(1/4408) Activation of Src in human breast tumor cell lines: elevated levels of phosphotyrosine phosphatase activity that preferentially recognizes the Src carboxy terminal negative regulatory tyrosine 530.
Elevated levels of Src kinase activity have been reported in a number of human cancers, including colon and breast cancer. We have analysed four human breast tumor cell lines that exhibit high levels of Src kinase activity, and have determined that these cell lines also exhibit a high level of a phosphotyrosine phosphatase activity that recognizes the Src carboxy-terminal P-Tyr530 negative regulatory site. Total Src kinase activity in these cell lines is elevated as much as 30-fold over activity in normal control cells and specific activity is elevated as much as 5.6-fold. When the breast tumor cells were grown in the presence of the tyrosine phosphatase inhibitor vanadate, Src kinase activity was reduced in all four breast tumor cell lines, suggesting that Src was being activated by a phosphatase which could recognize the Tyr530 negative regulatory site. In fractionated cell extracts from the breast tumor cells, we found elevated levels of a membrane associated tyrosine phosphatase activity that preferentially dephosphorylated a Src family carboxy-terminal phosphopeptide containing the regulatory tyrosine 530 site. Src was hypophosphorylated in vivo at tyrosine 530 in at least two of the tumor cell lines, further suggesting that Src was being activated by a phosphatase in these cells. In preliminary immunoprecipitation and antibody depletion experiments, we were unable to correlate the major portion of this phosphatase activity with several known phosphatases. (+info)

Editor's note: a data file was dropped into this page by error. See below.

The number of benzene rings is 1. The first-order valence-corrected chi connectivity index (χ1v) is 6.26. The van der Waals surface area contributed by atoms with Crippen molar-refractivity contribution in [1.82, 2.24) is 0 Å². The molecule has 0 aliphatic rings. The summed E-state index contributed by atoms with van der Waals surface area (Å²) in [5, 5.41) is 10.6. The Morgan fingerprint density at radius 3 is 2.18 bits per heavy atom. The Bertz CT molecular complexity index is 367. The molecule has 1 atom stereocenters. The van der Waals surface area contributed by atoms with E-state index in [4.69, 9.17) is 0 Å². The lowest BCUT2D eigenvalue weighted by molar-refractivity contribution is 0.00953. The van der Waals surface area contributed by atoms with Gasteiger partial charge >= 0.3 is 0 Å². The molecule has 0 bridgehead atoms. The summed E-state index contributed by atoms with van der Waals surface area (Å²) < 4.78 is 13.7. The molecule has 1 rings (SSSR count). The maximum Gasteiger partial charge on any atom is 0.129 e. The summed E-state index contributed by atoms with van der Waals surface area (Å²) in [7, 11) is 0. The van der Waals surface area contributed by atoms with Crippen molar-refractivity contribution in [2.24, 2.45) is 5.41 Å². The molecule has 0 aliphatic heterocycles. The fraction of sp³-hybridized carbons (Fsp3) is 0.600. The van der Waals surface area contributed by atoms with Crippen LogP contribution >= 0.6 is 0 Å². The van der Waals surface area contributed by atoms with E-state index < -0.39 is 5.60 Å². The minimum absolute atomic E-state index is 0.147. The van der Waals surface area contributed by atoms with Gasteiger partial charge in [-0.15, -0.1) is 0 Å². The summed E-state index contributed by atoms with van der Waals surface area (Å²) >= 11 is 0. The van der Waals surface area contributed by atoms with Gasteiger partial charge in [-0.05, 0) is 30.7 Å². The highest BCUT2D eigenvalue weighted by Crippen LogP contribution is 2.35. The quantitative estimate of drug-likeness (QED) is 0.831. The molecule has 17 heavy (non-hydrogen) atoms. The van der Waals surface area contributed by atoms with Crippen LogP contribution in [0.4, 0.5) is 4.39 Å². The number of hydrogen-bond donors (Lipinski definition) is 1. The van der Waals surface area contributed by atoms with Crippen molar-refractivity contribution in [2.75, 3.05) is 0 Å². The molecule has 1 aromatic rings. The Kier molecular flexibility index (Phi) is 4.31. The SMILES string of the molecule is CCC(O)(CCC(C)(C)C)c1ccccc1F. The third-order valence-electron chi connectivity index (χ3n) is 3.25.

(2/4408) All-trans-retinoic acid inhibits Jun N-terminal kinase by increasing dual-specificity phosphatase activity.
Jun N-terminal kinases (JNKs) are serine-threonine kinases that play a critical role in the regulation of cell growth and differentiation. We previously observed that JNK activity is suppressed by all-trans-retinoic acid (t-RA), a ligand for retinoic acid nuclear receptors (RARs), in normal human bronchial epithelial cells, which are growth inhibited by t-RA. In this study, we investigated the mechanism by which t-RA inhibits JNK and the possibility that this signaling event is blocked in non-small cell lung cancer (NSCLC) cells. Virtually all NSCLC cell lines are resistant to the growth-inhibitory effects of t-RA, and a subset of them have a transcriptional defect specific to retinoid nuclear receptors. We found that in NSCLC cells expressing functional retinoid receptors, serum-induced JNK phosphorylation and activity were inhibited by t-RA in a bimodal pattern, transiently within 30 min and in a sustained fashion beginning at 12 h. Retinoid receptor transcriptional activation was required for the late, but not the early, suppression of JNK activity. t-RA inhibited serum-induced JNK activity by blocking mitogen-activated protein (MAP) kinase kinase 4-induced signaling events. This effect of t-RA was phosphatase dependent and involved an increase in the expression of the dual-specificity MAP kinase phosphatase 1 (MKP-1). t-RA did not activate MKP-1 expression or inhibit JNK activity in a NSCLC cell line with retinoid receptors that are refractory to ligand-induced transcriptional activation. These findings provide the first evidence that t-RA suppresses JNK activity by inhibiting JNK phosphorylation. Retinoid receptor transcriptional activation was necessary for the sustained inhibition of JNK activity by t-RA, and this signaling event was disrupted in NSCLC cells with retinoid receptors that are refractory to ligand-induced transcriptional activation. (+info)